Prioritizing DE&I as a Business Imperative with a Client-Centered Focus

A Conversation with Mark Steffensen of HSBC

In the next episode of our Diversity, Equity and Inclusion podcast series, SIFMA’s EVP and Head of DE&I, Cheryl Crispen sits down with HSBC Senior Executive Vice President & General Counsel, Mark Steffensen to discuss how the firm prioritizes DE&I as a business imperative with a client-centered focus. The core of HSBC as an international bank is multiculturalism and helping to connect clients from all over the world to capital and to one another is essential.

They also explore the firm’s six-pillar strategy for advancing DE&I and how this framework helps to measure goals and objectives and asks three questions for how they define success. To what extent are we having a positive impact across the diverse communities that we serve? How are we advancing equity and talent within our organization? How are we expanding the markets we operate in to be more inclusive?

For more information on fostering and expanding workforce, client, and supplier diversity equity and inclusion, please visit


Edited for clarity

Cheryl Crispen: Thanks for joining us for the latest episode in SIFMA’s DE&I podcast series. I’m Cheryl Crispen, Executive Vice President and Head of DE&I at SIFMA. Today I’m speaking with Mark Steffensen, Senior Executive Vice President and US General Counsel at HSBC. Mark also serves on SIFMA’s Board of Directors and is a member of our Board Diversity Committee. We’ll talk about the firm’s commitment to diversity and inclusion and its efforts to recruit and retain diverse colleagues in the financial services industry. Welcome, Mark, and thanks for joining us.

Mark Steffensen: Cheryl, delighted to be here. Thank you for having me.

Cheryl Crispen: Terrific. Mark, before we dive into our discussion, could you just share a bit about your career path and components that sparked your passion for advancing DE&I efforts within HSBC?

Mark Steffensen: Sure, Cheryl. I’ve had the opportunity to work in the corporate side of law, at different law firms, and I’ve also had opportunities to work in government as well. And one of the things that I’ve experienced over time is that the diversity that you have within an organization, this is diversity among people, diversity among thought, and diversity among experiences yields better outcomes. It provides a richness of thought, and this drives creativity and innovation.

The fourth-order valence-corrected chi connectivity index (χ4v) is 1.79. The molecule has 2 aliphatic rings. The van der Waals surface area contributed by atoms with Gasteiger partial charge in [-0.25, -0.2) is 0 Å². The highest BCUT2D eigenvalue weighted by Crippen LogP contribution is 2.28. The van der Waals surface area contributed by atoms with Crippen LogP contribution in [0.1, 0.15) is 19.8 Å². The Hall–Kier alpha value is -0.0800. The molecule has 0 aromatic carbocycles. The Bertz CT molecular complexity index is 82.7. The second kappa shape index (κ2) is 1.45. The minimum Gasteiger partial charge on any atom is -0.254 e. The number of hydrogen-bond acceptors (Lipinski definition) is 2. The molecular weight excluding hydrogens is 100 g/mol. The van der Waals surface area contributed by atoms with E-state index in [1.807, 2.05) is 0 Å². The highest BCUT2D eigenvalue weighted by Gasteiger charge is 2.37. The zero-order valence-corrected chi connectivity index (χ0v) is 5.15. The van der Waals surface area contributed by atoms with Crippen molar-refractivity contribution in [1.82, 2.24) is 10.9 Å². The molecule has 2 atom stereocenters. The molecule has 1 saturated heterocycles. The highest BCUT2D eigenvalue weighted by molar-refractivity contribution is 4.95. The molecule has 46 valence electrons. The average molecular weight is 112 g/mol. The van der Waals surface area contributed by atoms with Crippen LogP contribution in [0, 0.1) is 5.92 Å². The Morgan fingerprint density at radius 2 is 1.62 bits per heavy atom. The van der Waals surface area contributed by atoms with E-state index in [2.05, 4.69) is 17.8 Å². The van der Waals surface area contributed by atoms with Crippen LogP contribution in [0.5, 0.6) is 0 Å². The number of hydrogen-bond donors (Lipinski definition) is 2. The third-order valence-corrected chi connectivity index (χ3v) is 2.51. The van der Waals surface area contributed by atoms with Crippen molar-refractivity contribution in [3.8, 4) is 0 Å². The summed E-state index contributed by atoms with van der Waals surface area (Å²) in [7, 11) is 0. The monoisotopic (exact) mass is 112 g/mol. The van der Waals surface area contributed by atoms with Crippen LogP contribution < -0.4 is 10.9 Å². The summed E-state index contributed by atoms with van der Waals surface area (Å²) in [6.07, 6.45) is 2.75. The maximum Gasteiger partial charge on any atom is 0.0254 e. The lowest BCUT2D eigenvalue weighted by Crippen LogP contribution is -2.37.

One of the things that I also see from that is, and I see this through the work that I do on the board of Horizons National, as well as my local boys and girls club, is how a little bit of help and a little boost can change trajectories of particularly kids and folks in high school and college. And there’s so much untapped talent out there that if we’re not doing this stuff, we’re all losing out. I’ve experienced that in the various jobs that I’ve had in the various sectors, that’s how it’s become important to me.

Cheryl Crispen: That’s terrific, Mark, and that’s a nice segue. You mentioned the work that you do on various boards. We know that prioritizing DE&I is the right thing to do. But we also know at SIFMA and your firm that it’s also a business imperative as well. So maybe we could touch a little bit about how your firm has prioritized DE&I from a business standpoint and what that means with a focus towards your client and how that works within HSBC.

Mark Steffensen: HSBC is an international bank and we help to connect our clients to capital and to one another, east, west, north, and south. The notion of multiculturalism is at the core of HSBC’s identity. One of our value pillars is that we value difference. It’s not just a tagline, it’s the way that we win business and we differentiate ourselves from others in the financial industry. As I said, that understanding of differences, you know, stems from the diversity of people and thought and experience.